The state Board of Education wants to identify issues related to religion in schools that the board may properly address, including the matter of prayer at graduation ceremonies.

Board members said Friday, however, that because the prayer issue is now before the U. S. Supreme Court, it "is not appropriate for resolution by the (board) at this time."A Utah group petitioned the board last month to make a ruling on school prayer based on a 1983 regulation that allows prayers during public meetings.

The group was responding in part to a decision in Jordan School District to discontinue prayers as part of graduation rites. The district faced a lawsuit filed by a Salt Lake lawyer challenging "sectarian" prayers at Brighton High School graduation ceremonies.

The lawyer said the district went beyond the scope of his suit, since it only requested non-sectarian prayers. The district, however, said it would be too complicated to comply with such a definition and eliminated prayers from graduations rather than face a long and potentially costly lawsuit.

In a statement released Friday, the state board said it will assign staff members to conduct an initial study and review of questions related to religion in the schools. The staff members will meet with local school officials and others interested in the issue to try to determine which items should be addressed by the board.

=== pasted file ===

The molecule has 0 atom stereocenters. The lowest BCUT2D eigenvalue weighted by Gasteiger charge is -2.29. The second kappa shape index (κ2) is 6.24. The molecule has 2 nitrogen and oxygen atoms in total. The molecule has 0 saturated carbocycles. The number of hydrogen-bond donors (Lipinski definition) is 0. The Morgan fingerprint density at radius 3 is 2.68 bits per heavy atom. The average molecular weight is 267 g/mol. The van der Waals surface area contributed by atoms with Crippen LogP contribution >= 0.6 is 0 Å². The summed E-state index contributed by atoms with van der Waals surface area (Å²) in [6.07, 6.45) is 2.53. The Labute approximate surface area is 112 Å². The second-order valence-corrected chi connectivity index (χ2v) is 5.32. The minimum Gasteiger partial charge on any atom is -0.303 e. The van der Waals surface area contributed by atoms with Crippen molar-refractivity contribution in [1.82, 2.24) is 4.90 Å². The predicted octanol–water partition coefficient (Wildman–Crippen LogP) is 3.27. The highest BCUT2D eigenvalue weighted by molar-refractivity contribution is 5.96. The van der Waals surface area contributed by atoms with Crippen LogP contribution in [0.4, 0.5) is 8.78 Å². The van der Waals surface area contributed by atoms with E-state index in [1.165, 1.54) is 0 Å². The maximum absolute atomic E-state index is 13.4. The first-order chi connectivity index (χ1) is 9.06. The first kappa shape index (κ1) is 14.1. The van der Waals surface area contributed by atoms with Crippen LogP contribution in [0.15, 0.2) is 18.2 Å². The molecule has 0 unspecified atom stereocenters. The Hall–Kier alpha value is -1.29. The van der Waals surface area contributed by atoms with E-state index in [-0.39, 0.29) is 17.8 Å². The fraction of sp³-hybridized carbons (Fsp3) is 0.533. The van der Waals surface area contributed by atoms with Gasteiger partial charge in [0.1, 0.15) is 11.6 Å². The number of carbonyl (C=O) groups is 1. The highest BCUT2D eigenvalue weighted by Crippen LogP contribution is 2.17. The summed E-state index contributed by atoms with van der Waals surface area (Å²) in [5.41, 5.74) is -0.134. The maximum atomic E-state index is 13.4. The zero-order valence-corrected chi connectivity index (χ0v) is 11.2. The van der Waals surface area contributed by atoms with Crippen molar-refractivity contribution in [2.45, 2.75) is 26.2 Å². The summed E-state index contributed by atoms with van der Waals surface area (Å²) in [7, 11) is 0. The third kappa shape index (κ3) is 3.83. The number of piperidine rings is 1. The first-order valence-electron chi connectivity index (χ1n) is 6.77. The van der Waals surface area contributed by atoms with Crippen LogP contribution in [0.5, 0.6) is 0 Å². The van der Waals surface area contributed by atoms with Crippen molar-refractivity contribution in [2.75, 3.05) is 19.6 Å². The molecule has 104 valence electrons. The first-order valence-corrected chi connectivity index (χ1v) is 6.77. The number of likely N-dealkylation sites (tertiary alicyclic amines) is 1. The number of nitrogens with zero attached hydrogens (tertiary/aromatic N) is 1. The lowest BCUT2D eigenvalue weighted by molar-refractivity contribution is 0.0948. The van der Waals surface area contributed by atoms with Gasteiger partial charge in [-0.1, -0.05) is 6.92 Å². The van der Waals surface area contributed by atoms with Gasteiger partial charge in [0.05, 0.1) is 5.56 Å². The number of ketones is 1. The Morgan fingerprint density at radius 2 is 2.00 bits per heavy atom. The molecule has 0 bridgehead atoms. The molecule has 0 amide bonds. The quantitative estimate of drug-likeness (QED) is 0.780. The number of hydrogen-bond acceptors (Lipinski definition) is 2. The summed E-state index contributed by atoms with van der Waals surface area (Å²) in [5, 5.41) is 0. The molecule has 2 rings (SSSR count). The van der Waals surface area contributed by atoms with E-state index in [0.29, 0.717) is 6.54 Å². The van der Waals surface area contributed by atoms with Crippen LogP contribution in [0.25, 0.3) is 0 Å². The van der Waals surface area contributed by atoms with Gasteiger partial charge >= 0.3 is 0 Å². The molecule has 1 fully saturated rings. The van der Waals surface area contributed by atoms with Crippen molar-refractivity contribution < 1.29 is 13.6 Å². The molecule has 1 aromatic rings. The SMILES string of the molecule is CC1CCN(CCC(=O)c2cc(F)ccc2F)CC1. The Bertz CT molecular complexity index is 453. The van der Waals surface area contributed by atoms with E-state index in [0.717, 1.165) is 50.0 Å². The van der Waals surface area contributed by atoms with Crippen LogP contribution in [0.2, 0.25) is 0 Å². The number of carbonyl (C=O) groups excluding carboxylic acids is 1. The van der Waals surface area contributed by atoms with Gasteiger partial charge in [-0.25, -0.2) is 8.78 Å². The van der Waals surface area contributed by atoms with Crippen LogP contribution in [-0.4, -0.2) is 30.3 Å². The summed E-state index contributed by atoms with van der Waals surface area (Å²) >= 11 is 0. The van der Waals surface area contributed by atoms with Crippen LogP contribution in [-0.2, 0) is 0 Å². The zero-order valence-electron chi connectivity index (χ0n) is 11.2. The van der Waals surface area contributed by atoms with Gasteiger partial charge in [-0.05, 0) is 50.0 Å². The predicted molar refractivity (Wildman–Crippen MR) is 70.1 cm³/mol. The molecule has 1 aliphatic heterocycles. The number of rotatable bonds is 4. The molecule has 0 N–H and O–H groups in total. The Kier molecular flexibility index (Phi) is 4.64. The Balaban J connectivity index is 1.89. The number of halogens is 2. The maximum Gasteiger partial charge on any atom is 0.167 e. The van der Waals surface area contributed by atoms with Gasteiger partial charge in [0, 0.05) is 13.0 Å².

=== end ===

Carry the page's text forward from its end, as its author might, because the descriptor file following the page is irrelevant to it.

"We express our appreciation to those who have contacted the board and expressed willingness to assist in examination of this most sensitive and important subject," the statement says. It was accepted by the board without comment.

In a related matter, board member John M.R. Covey issued a personal statement saying he believes Utah students should be exposed to religious concepts in school to help them learn to "live with our deepest differences in a pluralistic society."

He noted comments made recently by Soviet President Mikhail Gorbachev that people need spiritual and moral values in their lives. Such moral values generated by religion in the past "can help us in our work of renewal," the Russian leader said. "We all have a right to satisfy our spiritual needs."

"Do Utah students deserve any less?" Covey asked. He said that while separation of church and state is imperative, government has no more right to prohibit religion than it does to establish it. He supports additional study of the issue.